The family of Marjorie Nugent filed a petition in Texas’ highest criminal court Tuesday arguing that Bernie Tiede’s claims of abuse that led him to shoot Nugent four times in the back is merely a ploy to avoid punishment.
According to documents obtained by The Panola Watchman, the Nugent family argues that the original jury sentence, which remanded him to life imprisonment, should be upheld because Tiede’s story has changed.
The documents state that under oath in 1998, Tiede said Marjorie Nugent was not mean to him, and that it hurt him to hear his attorneys characterize her so.
“Tiede replied that she was ‘more possessive’ and ‘I wouldn’t say exactly mean,’” according to the documents. “Neither Tiede’s confession to police nor his sentencing testimony contains any reference to any immediate provocation by Marjorie before the murder other than her possessiveness.”
The brief states that the jury heard Tiede testify that he thought about killing Marjorie for months and that he moved the murder weapon in advance to a location with greater accessibility.
The Nugents argue Tiede should have revealed his childhood abuse during the original trial when dissociation was originally mentioned. During that sentencing, Dr. Frederick Mears testified that the Tiede-Nugent relationship caused Tiede to lose the ability to calmly reflect on situations, something often associated with people who work in the funeral industry or victims of childhood trauma. At that time, Tiede had not revealed his abusive past.
More recently, in April 2014, Tiede’s attorneys claim that Nugent’s abuse included making him shoot armadillos while she allegedly demeaned and ridiculed him, made him shave her legs, and criticized a man with whom Tiede was having a relationship. These things, they argue, caused him to slip and shoot his elderly, millionaire companion in the back.
On May 6, 2014, Tiede was in court before visiting Judge Diane DeVasto, who released him on $10,000 personal recognizance bonds with terms that include that he must maintain employment, submit to and pay for random drug testing, live in a designated residence, not have contact with the victim’s family and not possess a firearm. The conditions apply to both the murder and theft charges.
District Attorney Danny Buck Davidson said in court, pending the introduction of the sexual abuse revelation, he believed Tiede should have been tried in the 1990s on second degree murder with a maximum sentence of 20 years in prison.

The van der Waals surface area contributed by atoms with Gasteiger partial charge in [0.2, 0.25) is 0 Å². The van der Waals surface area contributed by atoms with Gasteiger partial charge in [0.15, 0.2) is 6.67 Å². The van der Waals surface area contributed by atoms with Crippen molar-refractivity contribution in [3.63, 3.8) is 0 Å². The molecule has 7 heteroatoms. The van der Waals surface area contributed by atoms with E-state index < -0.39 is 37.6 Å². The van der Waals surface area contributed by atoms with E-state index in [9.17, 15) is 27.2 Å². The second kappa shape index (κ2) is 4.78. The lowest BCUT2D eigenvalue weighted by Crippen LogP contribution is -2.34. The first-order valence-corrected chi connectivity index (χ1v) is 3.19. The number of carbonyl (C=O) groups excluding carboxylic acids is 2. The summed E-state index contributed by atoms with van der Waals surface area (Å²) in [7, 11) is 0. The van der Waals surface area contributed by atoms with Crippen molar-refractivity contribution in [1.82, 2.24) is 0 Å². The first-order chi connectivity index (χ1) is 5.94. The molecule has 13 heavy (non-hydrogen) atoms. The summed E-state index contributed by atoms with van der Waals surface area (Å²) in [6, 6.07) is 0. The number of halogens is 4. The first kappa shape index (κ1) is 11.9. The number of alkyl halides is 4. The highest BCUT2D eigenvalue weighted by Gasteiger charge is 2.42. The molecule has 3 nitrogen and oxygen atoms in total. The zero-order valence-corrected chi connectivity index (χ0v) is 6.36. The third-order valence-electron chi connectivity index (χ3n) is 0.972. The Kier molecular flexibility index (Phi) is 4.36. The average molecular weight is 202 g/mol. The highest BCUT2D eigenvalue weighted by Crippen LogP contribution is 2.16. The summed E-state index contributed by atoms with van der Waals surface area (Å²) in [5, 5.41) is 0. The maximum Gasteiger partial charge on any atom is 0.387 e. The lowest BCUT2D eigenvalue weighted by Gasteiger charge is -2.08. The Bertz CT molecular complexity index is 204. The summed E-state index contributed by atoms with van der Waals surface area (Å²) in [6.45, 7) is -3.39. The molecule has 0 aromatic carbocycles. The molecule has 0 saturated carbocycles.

The Nugents argue that Tiede’s attorneys are protecting him for perjuring himself, and that they believe he should have been forced to testify under oath to the extent of sexual and mental abuse that led him to kill Marjorie.
The family suggests Nugent preyed on elderly, wealthy women, according to court documents. Questioning his motive to befriend Nugent, the family asserts that Tiede was in dire financial straits before becoming friends with Marjorie, and after he killed her, continued taking trips to New York and Paris with friends. The family said Tiede also spent $40,000 on buying a new business; he purchased new crystal and new furniture; bought a $12,000 coin collection; and spent or invested $25,000 in a friend’s store; and donated $100,000 to the First United Methodist Church building fund. Tiede also bought two friends cars totaling $50,000, and sent a letter purporting to bear Marjorie’s signature seeking a wire transfer of $225,000 from her account.
The family’s statement to the court says Tiede has not provided any sworn testimony commenting on either instance of abuse, and all the testimony is from mental health professionals commenting on what Tiede told them.
The Court of Criminal Appeals has not issued a response as of Wednesday evening.
Marjorie Ann Midyett was born Feb. 6, 1916 in the Snap Community, and graduated from Carthage High School with the class of 1934. On Aug. 14, 1937 she married Roderick M. Nugent in Shreveport, and they had one son, Roderick M. Nugent Jr. Her parents, Felix Spencer Midyett, born Feb. 9, 1889 and died July 20, 1974 in Panola County, and Ela Ross, born June 19, 1891 and died July 20, 1985 in Panola County, have old ties in Panola County and western DeSoto Parish. Spencer Midyett’s mother, Phoebe Ann Delilah Hickey’s family lived in the Belle Bower/Hog’s Eye Community along the state line between Panola and DeSoto Parish, just west of Lonstreet, La. Spencer’s wife, Ela Ross’ family are buried in Bethlehem Cemetery in Clayton.
The Midyett Community off of FM 123 on County Road 326 was named for a Spencer Midyett, who operated a general store and post office there in 1887.
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